A huge fire burning on the bridge that connects #PolyU to Hung Hom MTR station. The smoke is being blown by the wind into campus and protesters are retreating, carrying along their supplies. pic.twitter.com/so7z3B0JJe— Rachel Cheung (@rachel_cheung1) November 17, 2019
Into the night, PolyU administrators asked protesters to end the violence and leave the campus.
“The university is gravely concerned that the spiraling radical illicit activities will cause not only a tremendous safety threat on campus, but also class suspension over an indefinite period of time,” a university statement reads.
Outside the campus, Hong Kong legislator Ted Hui tried to negotiate with riot police by trying to ask police to allow protesters on campus to leave. Police denied the request and Hui was later pepper-sprayed.
Protesters Set Fire to Armored Vehicle and Ask for Support
The same night, police attempted to enter the campus by using an armored vehicle. That vehicle charged a barricade protesters had set up on a bridge, but it reversed course as protesters set it on fire using Molotov cocktails.
Students then rushed another armored vehicle following that clash.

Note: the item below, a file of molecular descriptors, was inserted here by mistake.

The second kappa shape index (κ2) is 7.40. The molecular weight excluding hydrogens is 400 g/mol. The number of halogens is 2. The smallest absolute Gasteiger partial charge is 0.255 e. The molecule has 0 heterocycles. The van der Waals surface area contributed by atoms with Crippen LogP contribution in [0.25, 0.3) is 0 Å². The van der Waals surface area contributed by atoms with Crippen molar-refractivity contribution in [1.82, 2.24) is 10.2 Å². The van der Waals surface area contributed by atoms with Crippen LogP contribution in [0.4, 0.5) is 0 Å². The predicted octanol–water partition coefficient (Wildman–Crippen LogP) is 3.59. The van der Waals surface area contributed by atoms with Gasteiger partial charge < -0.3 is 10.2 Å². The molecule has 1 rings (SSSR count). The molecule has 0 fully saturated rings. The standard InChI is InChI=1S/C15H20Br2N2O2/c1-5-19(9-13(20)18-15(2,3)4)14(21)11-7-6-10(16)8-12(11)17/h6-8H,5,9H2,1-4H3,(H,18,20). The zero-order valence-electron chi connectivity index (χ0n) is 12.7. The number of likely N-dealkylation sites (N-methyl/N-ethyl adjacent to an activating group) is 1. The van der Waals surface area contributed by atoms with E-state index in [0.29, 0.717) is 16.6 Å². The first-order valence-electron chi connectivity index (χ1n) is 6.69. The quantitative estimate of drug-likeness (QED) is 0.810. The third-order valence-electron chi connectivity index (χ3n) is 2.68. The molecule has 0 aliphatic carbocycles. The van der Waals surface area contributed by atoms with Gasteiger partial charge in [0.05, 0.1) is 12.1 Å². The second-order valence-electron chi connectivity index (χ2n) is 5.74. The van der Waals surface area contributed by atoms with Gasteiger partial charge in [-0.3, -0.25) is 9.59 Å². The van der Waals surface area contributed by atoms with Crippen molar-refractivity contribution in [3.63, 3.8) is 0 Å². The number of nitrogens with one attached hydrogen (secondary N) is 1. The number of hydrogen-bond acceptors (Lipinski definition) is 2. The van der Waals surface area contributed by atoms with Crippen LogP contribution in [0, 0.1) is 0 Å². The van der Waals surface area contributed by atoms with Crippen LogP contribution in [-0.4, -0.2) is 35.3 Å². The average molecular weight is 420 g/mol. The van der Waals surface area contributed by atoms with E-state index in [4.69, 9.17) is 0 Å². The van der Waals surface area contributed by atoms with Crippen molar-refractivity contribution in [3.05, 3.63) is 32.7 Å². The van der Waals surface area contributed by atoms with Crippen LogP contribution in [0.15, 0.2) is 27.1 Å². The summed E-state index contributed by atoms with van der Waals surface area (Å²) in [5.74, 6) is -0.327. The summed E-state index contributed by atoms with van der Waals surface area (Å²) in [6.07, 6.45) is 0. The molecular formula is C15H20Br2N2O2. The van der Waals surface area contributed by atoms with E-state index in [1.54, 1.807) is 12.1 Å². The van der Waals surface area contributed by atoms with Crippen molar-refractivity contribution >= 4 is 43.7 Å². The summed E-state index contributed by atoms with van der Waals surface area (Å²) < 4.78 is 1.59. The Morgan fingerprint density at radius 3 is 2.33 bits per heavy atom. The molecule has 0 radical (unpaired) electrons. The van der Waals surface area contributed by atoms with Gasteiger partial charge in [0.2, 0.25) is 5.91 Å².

#Update: I have never seen so much broken bottles from Molotov Cocktails at a protest as of now, here you see a video footage of Polytechnic University students throwing these cocktails towards riot police vehicles. #HongKong #China #PolyU pic.twitter.com/4LOWQi8zvM— Sotiri Dimpinoudis (@sotiridi) November 17, 2019
All of that happened while students airdropped messages to each other asking protesters to recruit even more protesters to then surround the police.
“The effort to surround the police at PolyU from all four corners is our final hope,” one message read.
It later seemed that message worked because five other significant protests in the city all popped up in an attempt to draw police resources away from the university. Notably, there were reports of some medical professionals being arrested, presumably by riot police.
In a video statement, police said they would use start live rounds on rioters if they continued using lethal weapons to attack officers. Police then tried to storm the campus again but protesters set the entrance on fire.
At the same time, a handful of protesters managed to escape the university on motorcycles.
Meanwhile, pro-democracy lawmakers and religious leaders on the streets urged people to rescue those inside of PolyU because they said that they were afraid the situation could turn into a new Tiananmen Square.
In 1989, the Chinese government ordered the military to use live rounds on protesters in Beijing’s Tiananmen Square. While the Chinese government reported that only a few hundred died, other estimates climbed well into the thousands.
A few hours later in a video, the president of PolyU tried to de-escalate the situation, saying he had negotiated a suspension of force with the police but only if protesters left campus and turned themselves in.